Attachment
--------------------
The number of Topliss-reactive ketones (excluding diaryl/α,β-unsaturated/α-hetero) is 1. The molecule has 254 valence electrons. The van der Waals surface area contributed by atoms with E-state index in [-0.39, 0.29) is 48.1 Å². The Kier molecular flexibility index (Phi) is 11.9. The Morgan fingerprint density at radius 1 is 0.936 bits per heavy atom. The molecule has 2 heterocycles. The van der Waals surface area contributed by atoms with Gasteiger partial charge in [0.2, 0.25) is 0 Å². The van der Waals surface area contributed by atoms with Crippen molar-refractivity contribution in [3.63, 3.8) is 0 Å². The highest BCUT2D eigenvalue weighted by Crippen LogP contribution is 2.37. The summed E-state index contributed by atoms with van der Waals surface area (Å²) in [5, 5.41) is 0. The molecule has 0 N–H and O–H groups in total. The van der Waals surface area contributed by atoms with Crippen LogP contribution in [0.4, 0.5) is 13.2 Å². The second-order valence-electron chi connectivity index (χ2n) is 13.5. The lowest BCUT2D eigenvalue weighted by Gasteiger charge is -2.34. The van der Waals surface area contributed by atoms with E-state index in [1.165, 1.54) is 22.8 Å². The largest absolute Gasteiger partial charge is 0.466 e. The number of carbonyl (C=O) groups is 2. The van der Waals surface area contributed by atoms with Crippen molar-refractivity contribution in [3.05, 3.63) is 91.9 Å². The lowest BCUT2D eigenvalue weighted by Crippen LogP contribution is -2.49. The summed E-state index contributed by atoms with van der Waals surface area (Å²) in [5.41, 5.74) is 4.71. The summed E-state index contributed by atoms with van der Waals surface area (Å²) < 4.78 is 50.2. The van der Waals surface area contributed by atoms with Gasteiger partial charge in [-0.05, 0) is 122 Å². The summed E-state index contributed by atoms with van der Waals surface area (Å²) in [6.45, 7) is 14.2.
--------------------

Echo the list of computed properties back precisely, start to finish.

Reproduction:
The number of Topliss-reactive ketones (excluding diaryl/α,β-unsaturated/α-hetero) is 1. The molecule has 254 valence electrons. The van der Waals surface area contributed by atoms with E-state index in [-0.39, 0.29) is 48.1 Å². The Kier molecular flexibility index (Phi) is 11.9. The Morgan fingerprint density at radius 1 is 0.936 bits per heavy atom. The molecule has 2 heterocycles. The van der Waals surface area contributed by atoms with Gasteiger partial charge in [0.2, 0.25) is 0 Å². The van der Waals surface area contributed by atoms with Crippen molar-refractivity contribution in [3.63, 3.8) is 0 Å². The highest BCUT2D eigenvalue weighted by Crippen LogP contribution is 2.37. The summed E-state index contributed by atoms with van der Waals surface area (Å²) in [5, 5.41) is 0. The molecule has 0 N–H and O–H groups in total. The van der Waals surface area contributed by atoms with Crippen LogP contribution in [0.4, 0.5) is 13.2 Å². The second-order valence-electron chi connectivity index (χ2n) is 13.5. The lowest BCUT2D eigenvalue weighted by Gasteiger charge is -2.34. The van der Waals surface area contributed by atoms with E-state index in [1.165, 1.54) is 22.8 Å². The largest absolute Gasteiger partial charge is 0.466 e. The number of carbonyl (C=O) groups is 2. The van der Waals surface area contributed by atoms with Crippen molar-refractivity contribution in [3.05, 3.63) is 91.9 Å². The lowest BCUT2D eigenvalue weighted by Crippen LogP contribution is -2.49. The summed E-state index contributed by atoms with van der Waals surface area (Å²) in [5.41, 5.74) is 4.71. The summed E-state index contributed by atoms with van der Waals surface area (Å²) < 4.78 is 50.2. The van der Waals surface area contributed by atoms with Gasteiger partial charge in [-0.05, 0) is 122 Å². The summed E-state index contributed by atoms with van der Waals surface area (Å²) in [6.45, 7) is 14.2.